Assuming you've got all of the Windows Updates (including the non-critical ones) and you've got the latest version of Quicktime from Apple.com, your problems are most likely related to your source video.
What type of camcorder are you getting your video from and how did you get it onto your computer?
Meantime, to help get you up and running, I've created a series of free Basic Training for Premiere Elements tutorials for videomaker support site Muvipix.com. I've also got more advanced tutorials and books available on Muvipix.com and Amazon that will help you with further training.
Welcome to the forum.
There could be several reasons for the crashes. Let's start with gathering more info. This ARTICLE will give you an idea of what will be important, and also how to gather some of it. I see that John T. has already mentioned G-Spot, and it is very useful for determining nearly all data from AV files.
Next, my older Toshiba Satellite came loaded with so very much bloatware, that it would hardly run. It took about two days of cleaning to get it going. This ARTICLE will give you tips on setting up a computer for an editing session. With Win7, do look down the list, and read Black Viper's Win7 tune up tips. There are also a lot of FAQ Entries in the PrE FAQ sub-forum, accessed to the right of the main forum page, and I recommend reading over those too.
If tuning up your computer does not help, this ARTICLE will give you tips on tracking down clues as to what is happening with the computer and the program, before and during a crash.
Some very good initial maintenance steps would be to install the very latest audio and video drivers (my Toshiba had proprietary video drivers, and they never issued any new ones - not an easy thing to work with), and to also update Apple QuickTime Player.
right out the box I had problems with Adobe until I replaced the .dll files they recommended... it had the same erratic behavior. After that they instructed me to update windows, which I did and Elements have never crashed again. I don't know however how to get those .dll files again, but I'm sure someone here can point you in the right direction.
The package name was
The files I'm working with are .mod's and .vob's, the .mod's came from my JVC Everio Camera, and after doing a little more digging I learned that these files are import only for PRe, is this what's causing my problems? I can work with the .vob's off of a dvd disc without any problems.
I worked around the .mod's by renaming the extension .avi but the playback in PRe was choppy although it never crashed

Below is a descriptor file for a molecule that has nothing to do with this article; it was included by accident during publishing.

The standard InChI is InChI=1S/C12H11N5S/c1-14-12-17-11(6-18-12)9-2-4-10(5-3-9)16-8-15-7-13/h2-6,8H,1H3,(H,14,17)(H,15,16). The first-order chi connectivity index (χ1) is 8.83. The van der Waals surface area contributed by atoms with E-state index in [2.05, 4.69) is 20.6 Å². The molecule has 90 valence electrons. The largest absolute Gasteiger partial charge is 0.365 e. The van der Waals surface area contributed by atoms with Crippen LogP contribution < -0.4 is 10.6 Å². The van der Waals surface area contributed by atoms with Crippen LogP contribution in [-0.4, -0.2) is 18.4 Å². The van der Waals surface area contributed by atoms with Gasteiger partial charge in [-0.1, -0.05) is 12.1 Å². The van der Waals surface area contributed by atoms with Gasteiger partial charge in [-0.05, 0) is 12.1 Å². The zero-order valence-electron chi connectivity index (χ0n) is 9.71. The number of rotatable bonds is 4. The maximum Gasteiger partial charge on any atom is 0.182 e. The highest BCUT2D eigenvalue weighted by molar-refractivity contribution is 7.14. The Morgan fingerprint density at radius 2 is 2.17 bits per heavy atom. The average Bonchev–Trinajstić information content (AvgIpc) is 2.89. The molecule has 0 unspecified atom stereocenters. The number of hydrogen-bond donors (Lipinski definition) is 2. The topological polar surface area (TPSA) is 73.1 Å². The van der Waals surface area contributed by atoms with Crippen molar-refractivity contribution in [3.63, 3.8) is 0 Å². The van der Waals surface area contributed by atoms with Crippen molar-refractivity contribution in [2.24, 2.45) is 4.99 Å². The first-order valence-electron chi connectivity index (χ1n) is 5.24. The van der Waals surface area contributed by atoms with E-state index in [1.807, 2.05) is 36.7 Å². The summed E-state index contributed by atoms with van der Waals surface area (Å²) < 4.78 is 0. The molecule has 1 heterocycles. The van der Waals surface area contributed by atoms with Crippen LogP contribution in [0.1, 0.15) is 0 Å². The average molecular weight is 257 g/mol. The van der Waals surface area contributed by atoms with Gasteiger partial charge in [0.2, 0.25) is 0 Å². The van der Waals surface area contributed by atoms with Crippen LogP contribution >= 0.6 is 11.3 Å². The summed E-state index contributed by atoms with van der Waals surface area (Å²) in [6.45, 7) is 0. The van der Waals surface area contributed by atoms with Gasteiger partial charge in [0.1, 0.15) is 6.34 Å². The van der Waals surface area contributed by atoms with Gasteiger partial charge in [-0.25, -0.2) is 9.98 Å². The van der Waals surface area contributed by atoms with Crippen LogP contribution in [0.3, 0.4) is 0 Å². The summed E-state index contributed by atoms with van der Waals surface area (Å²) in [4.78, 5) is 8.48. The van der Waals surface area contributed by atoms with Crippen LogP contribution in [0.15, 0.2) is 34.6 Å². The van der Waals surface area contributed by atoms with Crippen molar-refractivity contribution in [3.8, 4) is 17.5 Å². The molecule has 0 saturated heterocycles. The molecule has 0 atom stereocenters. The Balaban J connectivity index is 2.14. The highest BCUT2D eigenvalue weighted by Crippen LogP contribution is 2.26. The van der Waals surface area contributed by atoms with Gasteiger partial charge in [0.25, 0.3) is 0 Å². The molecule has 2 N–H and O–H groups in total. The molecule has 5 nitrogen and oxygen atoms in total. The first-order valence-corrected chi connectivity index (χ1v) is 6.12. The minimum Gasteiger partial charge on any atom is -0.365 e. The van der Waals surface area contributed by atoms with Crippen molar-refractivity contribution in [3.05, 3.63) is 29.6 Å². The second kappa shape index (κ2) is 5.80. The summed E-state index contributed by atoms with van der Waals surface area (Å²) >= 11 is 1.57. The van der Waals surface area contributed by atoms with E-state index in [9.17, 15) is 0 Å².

A couple more questions
Are you running in XP compatibility mode?
how do I determine that?
Are you Administrator so the program has FULL access to the hardware?
yes, or at least I should be
The package name was
anybody have any idea at all how to find these?
I've also been slimming down the computer via the articles posted and it seems to be helping, thanks so much for the quick replies I really appreciatte it, any other info would be extremely helpful, I'll try to post more info as I go along but after reading a few of the articles in this forum I feel like my head's going to explode (been awhile since I've studied like this).
Anyways thanks so much for your help and should any other questions arise I know where to go
As it says at the top of this forum page, go to the Premiere Elements Help menu and choose Check for Updates. This will load the 8.01 patch that will fix many of your problems.
Issues with MOD files are well documented and, unfortunately, pretty universal among all video editors. They're just tough files to deal with! The FAQs to the right of this forum offer some solutions.
As for VOBs, converting them before you bring them into Premiere Elements is always the best solution.
Otherwise, make sure your project is set up with the DVD project presets whenever you work with these video types. (As I say in my books, you can only set your project settings when you first begin a project.)
And remember, whenever there's a red line on your timeline above your clips, press the Enter key to render the files. (The red line will turn green.)
(One advantage to converting your files to DV-AVIs, as I recommended above, is that you'll need to do a lot less rendering.)
Assuming you've got your system updated and stabilized, per my initial post, these solutions should fix virtually all of your problems.